In another aspect, the present invention relates to a layered structure with silicon nanocrystals in a silicon-rich dielectric layer. In one embodiment, the layered structure has: (i) a substrate, (ii) a first conductive layer formed on the substrate, (iii) a silicon-rich dielectric layer formed on the first conductive layer, and (iv) a plurality of silicon nanocrystals distributed in the silicon-rich dielectric layer, wherein the plurality of silicon nanocrystals are formed by laser annealing upon the silicon-rich dielectric layer.

In one embodiment, the silicon-rich dielectric layer is a silicon-rich oxide film. The silicon-rich oxide film has a refractive index in the range of about 1.4 to 2.3. In another embodiment, the silicon-rich dielectric layer is a silicon-rich nitride film. The silicon-rich nitride film has a refractive index in the range of about 1.7 to 2.3.

The silicon-rich dielectric layer can be formed by using a plasma enhanced chemical vapor deposition (PECVD) process at a process temperature effective in the range of about 200° C. to 400° C., and a process time effective in a duration of about 13 seconds to 250 seconds to form a corresponding thickness in the range of about 50 nm to 1000 nm. The silicon content ratio SiH4/N2O of the silicon-rich dielectric layer is adjustable to form the silicon-rich dielectric layer with a desired refractive index. In one embodiment, the silicon content ratio SiH4/N2O is changeable in the range of about 1:10 to 1:1, resulting in a refractive index of the silicon-rich dielectric layer to be at least in the range of about 1.4 to 2.3, respectively.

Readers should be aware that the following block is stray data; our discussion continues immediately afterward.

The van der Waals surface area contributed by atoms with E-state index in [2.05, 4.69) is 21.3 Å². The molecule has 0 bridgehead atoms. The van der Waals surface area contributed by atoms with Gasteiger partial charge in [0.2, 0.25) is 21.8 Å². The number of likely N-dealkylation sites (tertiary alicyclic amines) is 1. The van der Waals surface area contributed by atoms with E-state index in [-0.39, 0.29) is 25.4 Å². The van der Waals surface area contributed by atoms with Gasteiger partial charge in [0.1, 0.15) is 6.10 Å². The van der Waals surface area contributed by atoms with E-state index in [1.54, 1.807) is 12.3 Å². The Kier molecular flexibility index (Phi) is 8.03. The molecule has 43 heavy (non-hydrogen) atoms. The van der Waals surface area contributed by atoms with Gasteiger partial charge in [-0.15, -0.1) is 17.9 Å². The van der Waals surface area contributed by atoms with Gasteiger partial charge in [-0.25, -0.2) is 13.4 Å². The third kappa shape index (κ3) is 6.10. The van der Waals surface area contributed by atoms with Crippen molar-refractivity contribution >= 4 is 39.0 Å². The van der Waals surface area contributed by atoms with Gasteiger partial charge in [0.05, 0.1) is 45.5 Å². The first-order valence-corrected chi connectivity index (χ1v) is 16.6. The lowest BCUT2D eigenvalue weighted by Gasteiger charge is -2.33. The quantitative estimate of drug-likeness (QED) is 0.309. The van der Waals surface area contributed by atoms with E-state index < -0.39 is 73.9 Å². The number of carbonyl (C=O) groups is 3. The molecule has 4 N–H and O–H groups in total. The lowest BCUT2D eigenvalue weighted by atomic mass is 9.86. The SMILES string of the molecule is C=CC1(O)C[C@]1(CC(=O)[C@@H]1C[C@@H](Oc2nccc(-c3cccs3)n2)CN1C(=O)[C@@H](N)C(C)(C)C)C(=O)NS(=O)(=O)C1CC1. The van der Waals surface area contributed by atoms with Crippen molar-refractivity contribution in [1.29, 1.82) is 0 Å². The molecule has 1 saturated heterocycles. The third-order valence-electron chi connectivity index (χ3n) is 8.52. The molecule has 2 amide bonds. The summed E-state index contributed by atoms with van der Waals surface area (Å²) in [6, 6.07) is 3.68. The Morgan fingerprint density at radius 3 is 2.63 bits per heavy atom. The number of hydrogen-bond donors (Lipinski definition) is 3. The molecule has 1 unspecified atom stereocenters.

In one embodiment, the plurality of the silicon nanocrystals are formed by laser annealing the silicon-rich dielectric layer with an adjustable frequency and an adjustable laser power density at a temperature below 400° C. The laser power density is adjustable in the range of about 70 to 300 mJ/cm2, such that the plurality of the silicon nanocrystals is formed in a desired range of diameters. In one embodiment, the laser power density is adjustable in the range of about 70 to 200 mJ/cm2, and the diameters of the plurality of the silicon nanocrystals are in the range of about 3 to 6 nm. In another embodiment, the laser power density is adjustable in the range of about 200 to 300 mJ/cm2, and the diameters of the plurality of the silicon nanocrystals are in the range of about 4 to 10 nm.